Joe Blewitt, one of three brothers, grew up near Upton-on-Severn. His father died in the year he was born. He worked for the Great Western railway company and began to run, continuing when the GWR was taken over by the government in WW1 and winning the inter-services one mile championship in 1919. That year, newly married, he joined Birchfield Harriers.
These were the “Chariots of Fire” years; Harold Abrahams competed at meetings in which Joe led the field in longer distances. By his retirement from active athletics in 1928, he’d won such respect for his leadership and his track and cross-country performances at both Club and International level that a testimonial raised enough to install him as licensee of the Saddler’s Arms in Franchise Street, Perry Barr, where he remained almost until his death in 1954. The pub was later demolished to make way for road improvements, but the legend of his performances lives on.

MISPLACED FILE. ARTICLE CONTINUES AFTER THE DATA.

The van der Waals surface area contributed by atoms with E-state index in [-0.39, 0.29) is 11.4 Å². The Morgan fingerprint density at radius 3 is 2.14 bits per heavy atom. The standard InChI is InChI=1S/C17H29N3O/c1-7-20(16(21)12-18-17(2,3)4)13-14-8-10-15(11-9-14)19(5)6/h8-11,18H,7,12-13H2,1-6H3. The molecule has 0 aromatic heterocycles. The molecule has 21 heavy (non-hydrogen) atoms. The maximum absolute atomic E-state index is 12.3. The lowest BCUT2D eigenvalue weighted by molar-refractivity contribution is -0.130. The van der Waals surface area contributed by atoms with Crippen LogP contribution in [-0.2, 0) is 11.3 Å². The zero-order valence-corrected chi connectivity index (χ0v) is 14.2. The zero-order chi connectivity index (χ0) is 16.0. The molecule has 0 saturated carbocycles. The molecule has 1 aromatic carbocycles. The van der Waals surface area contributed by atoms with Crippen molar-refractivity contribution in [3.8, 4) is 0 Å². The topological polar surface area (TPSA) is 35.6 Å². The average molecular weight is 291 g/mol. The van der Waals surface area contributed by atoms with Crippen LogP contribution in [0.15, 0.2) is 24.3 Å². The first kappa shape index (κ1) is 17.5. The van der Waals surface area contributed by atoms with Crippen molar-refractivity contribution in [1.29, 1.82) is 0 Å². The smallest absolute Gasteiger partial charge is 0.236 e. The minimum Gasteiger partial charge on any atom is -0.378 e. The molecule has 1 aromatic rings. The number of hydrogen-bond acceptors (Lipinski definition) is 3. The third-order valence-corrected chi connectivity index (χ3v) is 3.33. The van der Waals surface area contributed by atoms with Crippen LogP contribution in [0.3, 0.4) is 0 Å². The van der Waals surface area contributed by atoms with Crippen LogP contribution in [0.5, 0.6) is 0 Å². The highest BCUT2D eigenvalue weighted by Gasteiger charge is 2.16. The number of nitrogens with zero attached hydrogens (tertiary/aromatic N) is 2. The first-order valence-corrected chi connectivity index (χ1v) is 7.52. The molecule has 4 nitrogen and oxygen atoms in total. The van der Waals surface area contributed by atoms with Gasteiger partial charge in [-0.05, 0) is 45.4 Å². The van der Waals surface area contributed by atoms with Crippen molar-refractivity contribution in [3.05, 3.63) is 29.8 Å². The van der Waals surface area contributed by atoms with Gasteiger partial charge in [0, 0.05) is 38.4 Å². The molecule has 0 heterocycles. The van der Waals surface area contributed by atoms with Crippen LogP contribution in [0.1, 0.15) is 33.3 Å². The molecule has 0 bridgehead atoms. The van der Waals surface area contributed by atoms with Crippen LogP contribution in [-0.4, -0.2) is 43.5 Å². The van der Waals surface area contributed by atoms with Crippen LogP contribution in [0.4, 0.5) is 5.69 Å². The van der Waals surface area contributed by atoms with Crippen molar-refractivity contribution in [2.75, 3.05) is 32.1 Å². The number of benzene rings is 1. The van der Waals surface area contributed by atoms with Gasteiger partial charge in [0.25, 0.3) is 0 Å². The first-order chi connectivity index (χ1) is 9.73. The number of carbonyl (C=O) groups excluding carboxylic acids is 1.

He’s particularly remembered as a member of the hugely successful Birchfield cross-country team of the 1920s, running with Walter Freeman and Jack Beman. His first place and Birchfield’s win at Beaconsfield in 1923, described as “the greatest performance by a club in any championship at any time in sport’s history” came just before his first international win at a match in Paris. He ran in the 1920 and 1928 Olympics, winning silver in the 3000m team event in 1920, and in his last year of competition he ran the first leg of the London to Brighton relay in a record time, helping his club to win the race.